Turkey is not moving away from Europe but it is diversifying its international relations, Wolf-Ruthart Born, a former German ambassador to Turkey, tells in an exclusive interview.
Wolf-Ruthart Born is a diplomat who was State Secretary for European Affairs in the German Ministry of Foreign Affairs from 2009 to 2011. Born will be one of the speakers at the Krynica Economic Forum to be held from 4 to 6 September. He spoke to EurActiv’s founder and publisher Christophe Leclercq.
Given the slow progress of negotiations with the EU, Turks don’t believe in joining the EU, and the country shifted its foreign policy focus towards the Middle East and more widely Central Asia, Africa, Asia. The process had already begun when you served as German ambassador in Ankara from 2003 to 2006. Is this process accelerating now, as the EU and the eurozone are in crisis, while Turkey keeps on having strong economic indicators?
Full EU membership still is a political priority for Turkey. However Turkey has no illusions about the outcome.
The negotiations and the reform process and pre-accession aid are helping the transformation and modernisation process in Turkey.
The foreign policy shift from a fundamentally ‘West-only’ policy towards a policy with a larger regional and even global approach is a natural development after the end of the Cold War and the collapse of the Soviet Union. It reflects Turkey’s geographic-strategic position, neighbourhood, history, culture, religion, internal economic and political development under the AK Party and Prime Minister Recep Tayyip Erdoğan, as well as political and economic interests and ambitions in a globalised world.
But isn’t it making Turkey an even more attractive partner for the EU? Could one say that EU-Turkey relations have now shifted from bilateral wheeling-dealing to global powerplay?
Turkey is not moving away from Europe. But she is diversifying her relations, as we all do, as new powers emerge. Europe and the EU still are the most important trading and investment partners of Turkey. And with her economic growth, Turkey’s attractiveness certainly has increased. Let me give you the example of Turkish-German economic relations: When I left Turkey in 2006 there were around 1,500 companies with German capital. Today there are more than 5,000. These numbers speak for themselves.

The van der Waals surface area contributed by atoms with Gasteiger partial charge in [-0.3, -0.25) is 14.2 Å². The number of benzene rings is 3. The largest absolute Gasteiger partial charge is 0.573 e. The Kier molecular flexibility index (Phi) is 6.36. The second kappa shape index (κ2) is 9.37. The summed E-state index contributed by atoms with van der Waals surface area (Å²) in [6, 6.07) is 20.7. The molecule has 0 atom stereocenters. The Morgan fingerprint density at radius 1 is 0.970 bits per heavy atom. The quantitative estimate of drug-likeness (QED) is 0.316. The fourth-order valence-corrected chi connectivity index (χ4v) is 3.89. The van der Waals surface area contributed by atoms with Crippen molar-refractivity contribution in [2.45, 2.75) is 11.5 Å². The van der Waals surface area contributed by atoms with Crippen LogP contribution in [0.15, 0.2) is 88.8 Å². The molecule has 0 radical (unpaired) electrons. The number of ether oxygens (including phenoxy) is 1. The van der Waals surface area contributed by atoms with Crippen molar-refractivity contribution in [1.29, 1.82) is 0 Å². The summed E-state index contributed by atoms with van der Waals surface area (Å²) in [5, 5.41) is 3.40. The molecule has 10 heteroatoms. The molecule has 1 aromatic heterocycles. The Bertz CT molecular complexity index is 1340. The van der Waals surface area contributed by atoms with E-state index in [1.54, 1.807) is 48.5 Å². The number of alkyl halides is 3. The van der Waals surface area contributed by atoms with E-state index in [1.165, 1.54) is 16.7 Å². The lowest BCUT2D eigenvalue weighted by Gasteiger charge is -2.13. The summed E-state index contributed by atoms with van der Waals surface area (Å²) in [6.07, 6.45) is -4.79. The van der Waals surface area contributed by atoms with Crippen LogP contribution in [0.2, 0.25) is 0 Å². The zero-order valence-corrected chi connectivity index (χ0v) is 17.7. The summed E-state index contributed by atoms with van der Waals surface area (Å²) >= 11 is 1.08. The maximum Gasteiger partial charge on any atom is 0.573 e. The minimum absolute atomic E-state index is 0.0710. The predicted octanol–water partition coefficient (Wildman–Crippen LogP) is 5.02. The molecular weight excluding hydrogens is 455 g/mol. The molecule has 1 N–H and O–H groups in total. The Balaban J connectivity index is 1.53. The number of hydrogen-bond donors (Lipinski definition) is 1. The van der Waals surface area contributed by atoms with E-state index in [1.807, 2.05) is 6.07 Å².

During the Arab Spring, Turkey became a model of a Muslim country with a non-religious state, even with an Islamic party in power. Now there are concerns about Syria’s future course, including fights on the Turkish-Syrian border. This adds to security concerns in Iraq, also on the Turkish border. Does Turkey try to be a model for the future of these countries?
Turkey is very careful not to call herself a model country. Turkey is an important regional power with considerable influence in the area. As an Islamic country, member of the OIC [Organisation of Islamic Cooperation], with a stable democracy and a successful economy, Turkey serves as an inspiration to her Islamic neighbours. Her position in the Near Eastern Peace Process finds wide acclaim among the Arab countries.
But could the EU one day share border with Syria ant Iraq?
I do not know whether all EU member states could envisage common borders with Syria and Iraq. I could, and so does the chaiman of the Foreign Affairs Committee of the German Bundestag, Mr. [Ruprecht] Polenz.
What is the impact of Nicolas Sarkozy’s departure from power? What would be the impact of a majority or coalition change in Berlin? Germany is healthier and more self-confident than other countries, it also has a large Turkish immigrant population. Could it ’re-connect’ the EU with Turkey? Could practical steps include visa-free travel?
Let me rather give you a Turkish view: Turkey hopes that with the new French government relations with the EU might improve and the negotiation process move forward.
As to the elections in Germany in the autumn of 2013, I do not foresee changes in substance in German EU policy towards Turkey, but may be in ways and means. This includes practical steps facilitating the negotiation process and improving the visa issue. The German government has pledged that ’pacta sunt servanda’ [what has been agreed has to be implemented]. And this pledge should be fully honoured.
In substance the wording of the coalition agreement of the actual government of October 2009 on enlargement and neighbourhood policy will still be valid under a future government since it reflects the conclusions adopted by all heads of state and government during European Council meetings. But as long as we are kept busy to solve the state deficit and banking crisis, I don’t see much margin for enlargement. However, the day will come where we have to and will take up this issue again.
The EU relations with Russia also need to change, to support the country’s modernisation in a global context, as well as with Ukraine. In the long term, how about a pan-European market, i.e., the economic freedoms without political and monetary integration? Could this include all four: EU including its ’big 6′ (notably Germany), Turkey, Russia, Ukraine?
Indeed, we should work for more free trade and movement with all our neighbours. Russia and the EU and her member states should intensify their cooperation. The EU should gradually lift visa restrictions vis-à-vis Russia, Ukraine and Turkey, on a case-by-case and reciprocity basis (which means that Russia would have to lift visa restrictions also — Turkey and Ukraine have done so already), taking at the same time the necessary compensatory security measures.
The Common Market within the EU does already exist. Turkey is linked to the EU through the Customs Agreement and the negotiation process which will go on. With Ukraine the EU is finalising the Deep Free Trade Agreement and cooperating within the EU neighbourhood policy. Personally I see Ukraine as a candidate country for future EU membership.